As much as I intended to cover the pending designation of GNP National Monument in Montana, that will have to wait until next time. This week, there’s just no way a Daly News contributor could fail to focus on British Petroleum and the Deepwater spill.
Punctuated environmental disasters like Bhopal, Chernobyl, and Deepwater have a lot in common with ongoing, insidious disasters like climate change, biodiversity loss, and pollution in general. The insidious disasters are so tightly linked to economic growth you couldn’t separate them with a BP “top-kill” pump. But so are the punctuated disasters. And, as with the insidious disasters, the linkage of punctuated disasters to economic growth is never pointed out in the mainstream media.
The connection has to be pointed out, with emphasis and often, or we can forget about economic policy reform toward a steady state economy. Instead, naïve (or unscrupulous) politicians and economists will call for more economic growth in order to fund all the hapless responses like hair-booms, deepwater robots, and top-kills.
The linkage between economic growth and environmental disaster probably seems obvious or at least intuitive to people such as our CASSE signatories, but we’ve learned that it is far from obvious to many economists, businessmen, politicians, and others who haven’t thought about it in these terms. So let’s think about it a bit…
Environmental accidents include a long, long list of leaks, spills, collapses, collisions, breaks, explosions, fires, derailments, and other wrecks and mishaps to match the variety of economic endeavors from which they stem. Here we are focused on accidents in the energy sector for two reasons. First, these accidents tend to be some of the most disastrous. Second, they are the most inevitable.
The first point is fairly obvious; the second point bears elaboration. Why are energy sector accidents most inevitable?
While economic growth may not absolutely require, say, diamond mining with all its environmental and social costs, economic growth absolutely requires the use of more energy. Diamond mining may be an optional sector in a growing economy; the energy sector is not. Such is the trophic structure of the economy.
So economic activity requires energy, and a growing economy requires more energy. Next, it doesn’t take a rocket scientist to understand that the probabilities of energy sector accidents increase with – you got it – the level of activity in the energy sector! And gambling with the energy sector is no Saturday jaunt to the tribal casino, where you might hit the jackpot and make an escape. We’re talking about national and global economies – tens of thousands of oil wells, thousands of coal mines, hundreds of nuclear plants, etc. – operating 24/7 and into the long run.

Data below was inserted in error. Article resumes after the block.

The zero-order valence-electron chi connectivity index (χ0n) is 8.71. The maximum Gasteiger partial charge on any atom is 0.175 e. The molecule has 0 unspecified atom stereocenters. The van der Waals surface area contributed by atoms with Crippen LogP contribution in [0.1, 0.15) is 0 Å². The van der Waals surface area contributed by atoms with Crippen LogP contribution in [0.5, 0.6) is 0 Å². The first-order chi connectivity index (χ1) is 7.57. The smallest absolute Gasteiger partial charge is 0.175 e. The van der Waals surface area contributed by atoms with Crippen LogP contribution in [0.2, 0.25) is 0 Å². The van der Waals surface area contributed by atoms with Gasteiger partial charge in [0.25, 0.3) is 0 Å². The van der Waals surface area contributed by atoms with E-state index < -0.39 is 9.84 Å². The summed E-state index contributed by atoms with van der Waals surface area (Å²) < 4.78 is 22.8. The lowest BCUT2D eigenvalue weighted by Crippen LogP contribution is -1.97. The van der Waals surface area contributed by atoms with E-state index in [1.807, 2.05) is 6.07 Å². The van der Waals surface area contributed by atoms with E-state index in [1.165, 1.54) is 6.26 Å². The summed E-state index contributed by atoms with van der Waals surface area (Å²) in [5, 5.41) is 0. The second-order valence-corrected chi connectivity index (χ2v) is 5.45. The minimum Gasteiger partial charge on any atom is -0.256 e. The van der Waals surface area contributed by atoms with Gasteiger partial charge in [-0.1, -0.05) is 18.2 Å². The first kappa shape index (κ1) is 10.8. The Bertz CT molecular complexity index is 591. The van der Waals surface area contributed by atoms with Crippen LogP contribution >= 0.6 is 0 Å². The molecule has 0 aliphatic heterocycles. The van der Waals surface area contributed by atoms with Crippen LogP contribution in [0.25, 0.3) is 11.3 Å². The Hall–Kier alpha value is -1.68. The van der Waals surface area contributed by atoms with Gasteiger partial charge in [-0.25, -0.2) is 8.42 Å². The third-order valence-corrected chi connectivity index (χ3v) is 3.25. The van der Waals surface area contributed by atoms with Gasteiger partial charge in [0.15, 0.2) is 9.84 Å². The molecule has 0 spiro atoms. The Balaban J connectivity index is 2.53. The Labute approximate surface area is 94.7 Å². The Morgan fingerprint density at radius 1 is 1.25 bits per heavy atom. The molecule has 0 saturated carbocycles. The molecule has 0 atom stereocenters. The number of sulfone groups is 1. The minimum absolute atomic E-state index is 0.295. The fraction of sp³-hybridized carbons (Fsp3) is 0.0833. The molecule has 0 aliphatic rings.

That means the “probabilities” play out!
So it’s not a matter of whether disasters will occur. And there’s no question they will devastate ecosystems, blow by blow (they’re disasters, remember?). At this point, we’re BP: Beyond Probabilities. For all practical and policy purposes, disasters and devastation are certain. The only issue is how many disasters and how much devastation. These amounts are certainly a function of economic growth.
So when they ask for ideas on what can be done about Deepwater or future such disasters, tell them to think of the big picture for a change and realize there’s just no techofix to the probabilities playing out. The only real way to lessen the damage our grandkids will inherit is to start putting the brakes on this runaway economy. That entails macroeconomic policy reform, not technofixes, and consumer care, not consumer “confidence.”
A steady state economy, even at the current dangerous size, would probably be the single greatest thing this generation could accomplish. The next generation may have to work on putting the economy in reverse for awhile, until it fits within the planet’s capacity for disasters. We need to lower the level of economic activity, starting with the energy sector, because in the long run, probabilities play out.